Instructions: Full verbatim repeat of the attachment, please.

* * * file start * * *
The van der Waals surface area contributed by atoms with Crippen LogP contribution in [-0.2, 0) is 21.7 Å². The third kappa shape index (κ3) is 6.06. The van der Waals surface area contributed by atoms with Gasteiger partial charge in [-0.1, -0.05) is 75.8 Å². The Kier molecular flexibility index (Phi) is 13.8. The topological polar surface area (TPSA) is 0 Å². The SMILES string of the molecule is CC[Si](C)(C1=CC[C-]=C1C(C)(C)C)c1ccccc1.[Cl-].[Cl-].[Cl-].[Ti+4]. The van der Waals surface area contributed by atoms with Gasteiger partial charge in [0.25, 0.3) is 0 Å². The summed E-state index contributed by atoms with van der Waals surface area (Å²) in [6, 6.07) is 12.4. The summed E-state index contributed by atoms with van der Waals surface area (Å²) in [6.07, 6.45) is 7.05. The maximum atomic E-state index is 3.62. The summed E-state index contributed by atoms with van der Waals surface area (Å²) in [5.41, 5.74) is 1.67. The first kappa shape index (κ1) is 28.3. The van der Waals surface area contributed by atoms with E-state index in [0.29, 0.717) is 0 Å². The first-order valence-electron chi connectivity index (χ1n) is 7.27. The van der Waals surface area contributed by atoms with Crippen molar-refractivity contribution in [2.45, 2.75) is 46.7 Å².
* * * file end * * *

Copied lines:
The van der Waals surface area contributed by atoms with Crippen LogP contribution in [-0.2, 0) is 21.7 Å². The third kappa shape index (κ3) is 6.06. The van der Waals surface area contributed by atoms with Gasteiger partial charge in [-0.1, -0.05) is 75.8 Å². The Kier molecular flexibility index (Phi) is 13.8. The topological polar surface area (TPSA) is 0 Å². The SMILES string of the molecule is CC[Si](C)(C1=CC[C-]=C1C(C)(C)C)c1ccccc1.[Cl-].[Cl-].[Cl-].[Ti+4]. The van der Waals surface area contributed by atoms with Gasteiger partial charge in [0.25, 0.3) is 0 Å². The summed E-state index contributed by atoms with van der Waals surface area (Å²) in [6, 6.07) is 12.4. The summed E-state index contributed by atoms with van der Waals surface area (Å²) in [6.07, 6.45) is 7.05. The maximum atomic E-state index is 3.62. The summed E-state index contributed by atoms with van der Waals surface area (Å²) in [5.41, 5.74) is 1.67. The first kappa shape index (κ1) is 28.3. The van der Waals surface area contributed by atoms with E-state index in [0.29, 0.717) is 0 Å². The first-order valence-electron chi connectivity index (χ1n) is 7.27. The van der Waals surface area contributed by atoms with Crippen molar-refractivity contribution in [2.45, 2.75) is 46.7 Å².